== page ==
I am currently watching the Cubs take on the Dodgers on MLB Network. What I am seeing is more than a bit discouraging. Let’s start with the offense. The Dodgers are patient, disciplined, clutch-hitting speedsters who put a lot of pressure on the opposing team and a lot of runs on the scoreboard. The Cubs have yet to find their mojo this year. They have not been patient, not been clutch, and definitely are not speedsters. It seems the pressure is on their own hitters, who know they have to get 2-3 hits per inning or a homerun to score. Being able to manufacture runs in a variety of ways is what makes a good, consistent offense. It is also what wins games in the postseason.
Now let’s get to the defense. The Cubs have been about as good as expected in this area. They have solid defenders like Fukudome, Lee, Soto. They also have some holes in Soriano, Fontenot(at third base), and Theriot(zone coverage). I guess my point is that the defense should be good enough to keep them in games this year but don’t expect an onslaught of sportscenter webgems.
While the offense has been sluggish and the defense has been average, pitching is where the Cubs can do some damage this year. Yes, I know Zambrano, Dempster, and Harden have been a little off with ERAs around 4.5. I am also aware that the bullpen has been offering walks more often than GM has been issuing walking papers. However, I have peered into my magic crystal ball and taken a look at the Cubs by mid-July. This is what I see. Zambrano, Dempster, and Harden have all worked out the kinks and have ERAs around 3.5. Lilly and Wells are also continuing to have good years as they provide very good bottom of the rotation pitching. Guess what else? By mid-July the Cubs bullpen consists of Gregg, Marmol, Guzman, Marshall, Samardzija, Ascaino, and Heilman. They have found their groove and now strike out hitters instead of issuing walks.
In the end, I think the Cubs will compete for a spot in the playoffs. They have too much pitching and too much talent not to. Sadly, I do not see this group of players/coaches beating the best teams to bring home the long awaited world series trophy. Will this group ever become the champs? Time will tell. My crystal ball cannot see that far into the future. All I know is that the pressure will continue to bear down on Wrigley Field until the championship banner pierces the bubble as it is placed upon its roof. Patience it seems is needed by more than just the Cub hitters.
Having already thanked my lucky stars for all the good food I will be eating tomorrow, I immediately overlook Thanksgiving and start to make my Christmas wish list for the coming year in baseball. These are things I would like to see, not necessarily what I think will happen. Here we go:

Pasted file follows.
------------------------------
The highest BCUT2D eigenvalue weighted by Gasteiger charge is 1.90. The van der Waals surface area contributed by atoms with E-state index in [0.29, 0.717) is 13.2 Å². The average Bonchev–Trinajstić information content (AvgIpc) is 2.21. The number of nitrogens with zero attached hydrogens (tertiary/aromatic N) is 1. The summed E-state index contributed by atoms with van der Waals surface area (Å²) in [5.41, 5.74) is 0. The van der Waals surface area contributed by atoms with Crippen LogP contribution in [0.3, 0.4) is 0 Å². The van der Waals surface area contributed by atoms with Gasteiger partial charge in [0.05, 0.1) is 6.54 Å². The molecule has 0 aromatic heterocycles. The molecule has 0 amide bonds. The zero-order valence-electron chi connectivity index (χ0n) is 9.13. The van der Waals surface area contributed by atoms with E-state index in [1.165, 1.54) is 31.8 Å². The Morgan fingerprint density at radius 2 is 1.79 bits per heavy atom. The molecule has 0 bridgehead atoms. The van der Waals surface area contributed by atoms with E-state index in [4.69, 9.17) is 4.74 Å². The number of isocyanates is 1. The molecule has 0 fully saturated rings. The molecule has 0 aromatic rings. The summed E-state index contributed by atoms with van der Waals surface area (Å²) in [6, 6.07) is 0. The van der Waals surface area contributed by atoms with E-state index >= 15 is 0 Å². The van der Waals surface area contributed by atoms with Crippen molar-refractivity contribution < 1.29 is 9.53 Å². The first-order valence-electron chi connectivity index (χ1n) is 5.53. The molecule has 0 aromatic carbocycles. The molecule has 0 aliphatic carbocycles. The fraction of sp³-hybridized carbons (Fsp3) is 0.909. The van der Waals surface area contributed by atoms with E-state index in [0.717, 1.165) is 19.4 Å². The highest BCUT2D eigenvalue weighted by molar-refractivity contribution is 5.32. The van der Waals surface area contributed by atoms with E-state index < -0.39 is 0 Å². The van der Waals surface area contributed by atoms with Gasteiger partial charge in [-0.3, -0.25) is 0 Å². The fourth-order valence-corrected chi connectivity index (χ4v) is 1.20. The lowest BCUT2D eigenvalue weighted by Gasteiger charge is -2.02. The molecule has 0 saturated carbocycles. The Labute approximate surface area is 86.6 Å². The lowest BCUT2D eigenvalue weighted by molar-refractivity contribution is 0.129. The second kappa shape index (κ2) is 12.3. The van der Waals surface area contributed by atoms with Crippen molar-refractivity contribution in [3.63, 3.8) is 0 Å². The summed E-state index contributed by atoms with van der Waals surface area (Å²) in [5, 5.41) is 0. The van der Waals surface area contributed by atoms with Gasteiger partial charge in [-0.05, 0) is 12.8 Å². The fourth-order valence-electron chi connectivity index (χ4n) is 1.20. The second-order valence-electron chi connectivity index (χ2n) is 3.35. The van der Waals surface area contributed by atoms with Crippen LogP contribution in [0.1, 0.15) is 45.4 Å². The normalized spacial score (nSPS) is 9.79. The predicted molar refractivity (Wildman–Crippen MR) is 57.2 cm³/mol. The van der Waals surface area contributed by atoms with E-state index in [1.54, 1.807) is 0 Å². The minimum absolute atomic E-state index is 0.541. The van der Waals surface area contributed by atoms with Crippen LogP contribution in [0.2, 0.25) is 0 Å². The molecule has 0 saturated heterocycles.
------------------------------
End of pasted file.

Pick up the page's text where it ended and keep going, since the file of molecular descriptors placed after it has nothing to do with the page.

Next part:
- C.C. Sabathia signs with the Oakland Raiders and becomes their starting quarterback.
- Fort Knox offers their entire inventory of gold to the Padres for pitcher Jake Peavy. San Diego declines the offer.
- The Yankees immediately offer Fort Knox a 10-year deal for $300 million.
- Scott Boras immediately calls Manny Ramirez.
- The National League wins the all-star game.
- Jeff Samardzija plays like a champion everyday.
- Mark Cuban buys the Chicago Cubs “fantasy” team.
- Bud Selig immediately bans fantasy teams.
- While playing the Cardinals, a Brewer’s fan gets arrested for buying a Budweiser.
- Santa gets lost and delivers the championship to Wrigley Field.
Much has been said about the Chicago Cubs and their lack of a World Series championship since 1908. I have my own opinions about what has led to this streak of futility, however, I find it more productive to look to the future. As a cubs fan, I am very optimistic that this organization is headed in the right direction. Here are a few reasons why I believe this to be true:
- Chicago is one of the biggest markets in the country.
- The cubs have a hefty payroll.
- The farm system produces good players.
- The cubs have a broad fan base.
Look no further than Boston to find that this formula works pretty well. I truly feel if the cubs can consistently get to the postseason things will eventually fall into place. It worked for the red sox and braves, and it can work for the cubs too.
I would also like to discuss some of the tough questions facing this team:
- New ownership.
- New ballpark.
- The fragile psyche of the team and fans.
Here’s hoping the new owner of the cubs keeps his checkbook open and his mission winning. All of the current talent and goodwill flies out the window if the new owner decides to cut payroll and accepts mediocrity.
Here’s also hoping a serious debate begins on building a new ballpark. Look, I know how special and historic Wrigley Field is. I have been to multiple games there and I appreciate its appeal to the fans. I also know that the cubs lose millions of dollars a year due to a lack of advertising and suites. It is possible that an updated Wrigley Field could be built at the same site. Another option would be to build a retractable roof park overlooking Lake Michigan. This topic will have to be addressed at some point, so why not get the ball rolling.
Finally, I would like to discuss Cub Psyche Syndrome. This condition is prevalent in early October and symptoms include upset stomach, profuse cussing, and severe chest pain. Seriously though, what happened against the Dodgers this year?! The team was flat, the fans were civilized, and the exit was swift. This “lack of swagger” starts from within. The cubs need someone (employee, coach, player) to make a stand, to sincerely believe that a championship is possible. When we say “It’s Gonna Happen” what does “It” allude to?